A great big thank you to Artsy Shark; a website for emerging artists,  for featuring my Fabric Collage Art this week ! This is a great website showcasing artists from all over, representing all media.
Here is the link:     http://bit.ly/oZhIVz

Sunday, June 5, 2011

A daughter getting married surely is distracting !!  It was a beautiful beach wedding and my daughter and new son (in law) are relaxing in Jamaica !  Back to normal now, I think.

The piece I am showing is a work in progress.  It has been in progress for quite a while.

My desire is to work on some more nostalgic pieces.  (Is my age showing ??)  This is from a photo taken by a friend of mine quite a few years ago (  transistor radio is a dead give-away) .   I love the photo.  They seem to be part of an idyllic time and place.  Makes me want to go there.  Anyway,  I have a long way to go on this one.  I will update my progress as I go.  I am determined to finish this  by the end of the month if not sooner.  Refusing to use anything but fabric in my work (no pen, ink, paint or marker for defining lines or shading)  makes it a bit daunting and even frustrating at times, but overall,  I love the challenge ,  or I wouldn't continue to attempt it.
Hope to show an update soon !!  

Sunday, May 1, 2011

“Realism doesn’t require verisimilitude, only just enough visual cues to exploit the mind’s credulity.” _Peter Schjeldahl

                              Recently finished piece

"City At Sunset"  ~Fabric Collage  ~  12" x 16"  ~ Lynette Williams

Wednesday, April 27, 2011


Sometimes what I do- Fabric Collage- reminds me of linocuts.  Since a successful linocut print relies so heavily on the juxtaposition of texture and pattern, it resembles the same technique of placing different textures and patterns of  fabrics in relation to each other for effectively portraying an image.  This example by Pablo Picasso demonstrates the use of multiple patterns to achieve the desired image.
"Still Life with Glass Under the Lamp"
And another example by artist Monica Miller
In a linocut, there is, out of necessity,  no  blurring of lines between different patterns of the cuts, since it is used as a printing block.  Because linocut prints are often black and white, they require very specific direction of cuts adjacent to each other  to delineate a specific image.  This is also true of fabric collage.  The medium itself dictates that textures or patterns placed next to each other are distinct in order to define image, background, shadow, etc. Using batik fabrics can alter this a bit because their patterns are a bit more blurry to begin with. Batiks give more of a watercolor effect.  ~LW

Wednesday, April 20, 2011

Ok, so it’s raining outside and it’s not balmy anymore like that teaser we got last week.  It’s all good !!  Chicken Corn Chowder simmering on the stove and this quilting project that has really got me excited, is keeping me going on this gray day .  I am working with limited time, so, instead of tracking down my mother’s old quilt sticks and spending a delightful afternoon over tea, with sisters or friends, hand-stitching this quilt, I am forced to do the speedier method.  In order to make it easier to handle, I am machine quilting sections of the quilt; about 26” square at a time.  Starting with the center block, I have machine-stitched basically in diamond patterns; following the pattern of the quilt.   It’s important to keep the outer edges of each 26” block free from stitching since we are sewing the tops of the blocks separate from the backing.   This is the back side which shows the stitching lines better.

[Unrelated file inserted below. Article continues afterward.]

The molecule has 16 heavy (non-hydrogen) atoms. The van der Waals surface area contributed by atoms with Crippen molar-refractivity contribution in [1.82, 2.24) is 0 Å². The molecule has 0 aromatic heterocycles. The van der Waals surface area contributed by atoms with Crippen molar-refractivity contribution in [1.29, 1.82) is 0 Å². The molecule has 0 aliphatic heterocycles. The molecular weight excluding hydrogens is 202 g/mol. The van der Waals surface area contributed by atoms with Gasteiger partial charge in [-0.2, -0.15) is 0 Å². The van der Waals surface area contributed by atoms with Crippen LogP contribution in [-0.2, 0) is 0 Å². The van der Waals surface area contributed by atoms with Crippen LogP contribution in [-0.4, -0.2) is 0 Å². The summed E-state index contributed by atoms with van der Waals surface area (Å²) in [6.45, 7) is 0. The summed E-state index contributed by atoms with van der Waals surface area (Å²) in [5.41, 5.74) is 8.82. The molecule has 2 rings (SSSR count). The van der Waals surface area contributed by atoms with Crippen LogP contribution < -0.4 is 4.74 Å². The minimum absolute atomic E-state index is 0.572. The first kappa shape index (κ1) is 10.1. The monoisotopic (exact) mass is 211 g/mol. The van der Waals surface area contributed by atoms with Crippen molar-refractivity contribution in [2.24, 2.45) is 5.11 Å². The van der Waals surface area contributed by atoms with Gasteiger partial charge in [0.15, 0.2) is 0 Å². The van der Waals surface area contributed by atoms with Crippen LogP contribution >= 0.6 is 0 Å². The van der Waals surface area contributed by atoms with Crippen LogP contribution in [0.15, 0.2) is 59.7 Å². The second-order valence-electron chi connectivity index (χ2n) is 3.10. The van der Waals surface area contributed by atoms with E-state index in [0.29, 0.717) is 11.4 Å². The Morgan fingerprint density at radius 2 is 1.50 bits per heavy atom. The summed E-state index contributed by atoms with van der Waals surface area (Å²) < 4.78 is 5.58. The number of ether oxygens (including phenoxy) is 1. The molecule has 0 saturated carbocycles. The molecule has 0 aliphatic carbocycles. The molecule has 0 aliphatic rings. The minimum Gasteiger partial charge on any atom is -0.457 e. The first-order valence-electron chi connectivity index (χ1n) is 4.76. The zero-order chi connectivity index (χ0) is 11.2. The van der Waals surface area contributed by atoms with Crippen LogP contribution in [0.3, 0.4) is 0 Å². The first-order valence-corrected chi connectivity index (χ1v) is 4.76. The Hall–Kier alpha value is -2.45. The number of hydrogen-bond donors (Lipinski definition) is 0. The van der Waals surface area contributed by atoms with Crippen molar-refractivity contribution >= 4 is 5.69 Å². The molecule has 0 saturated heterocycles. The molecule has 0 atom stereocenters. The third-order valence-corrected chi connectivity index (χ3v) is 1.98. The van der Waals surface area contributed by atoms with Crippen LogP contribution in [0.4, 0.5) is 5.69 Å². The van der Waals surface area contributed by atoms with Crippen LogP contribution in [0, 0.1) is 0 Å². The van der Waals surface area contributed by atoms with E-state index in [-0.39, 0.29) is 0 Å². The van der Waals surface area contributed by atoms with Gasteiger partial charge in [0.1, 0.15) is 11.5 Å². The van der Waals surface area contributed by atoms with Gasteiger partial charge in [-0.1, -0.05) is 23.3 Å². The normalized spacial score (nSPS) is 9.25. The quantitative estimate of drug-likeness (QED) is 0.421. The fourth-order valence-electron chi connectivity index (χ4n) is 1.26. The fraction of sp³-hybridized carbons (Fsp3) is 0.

There will be 5 blocks like the center and 4 of the alternating pattern
When all the blocks are completed, lay them all out to make sure they will be sewn in proper order and orientation.  There are 3 rows of 3 blocks this size ( 26”).  So I am sewing 3 blocks in a row.  The next block to the right of center is sewn , right sides together, on top of the center block..   Stitch only the top pieced layer and batting of the second block to the pieced layer and batting of the center block , leaving the backings free.

.  Fold flat and on the back side,  fold over the raw edge of the quilt backing of one block and tack that in place by hand over the backing of the other block so there are no raw edges . 

Then, topstitch this from the right side to make a more finished look.  Repeat this process with the block to the left of center. This leaves me with a rectangular piece consisting of 3 – 26” blocks sewn together in a row.
Repeat this with the remaining two rows of 3 blocks.  Then sew the three rows together on the long side using the same method of leaving the backing free and tacking it by hand on the back, then top-stitching on the right side .  Once this is finished you have all of your quilting already finished and we are ready for the borders.
 I am a little ahead of myself here, so I will come back when I am caught up to do the borders.    See you then !!     LW                     

Tuesday, April 12, 2011

Quilting Interlude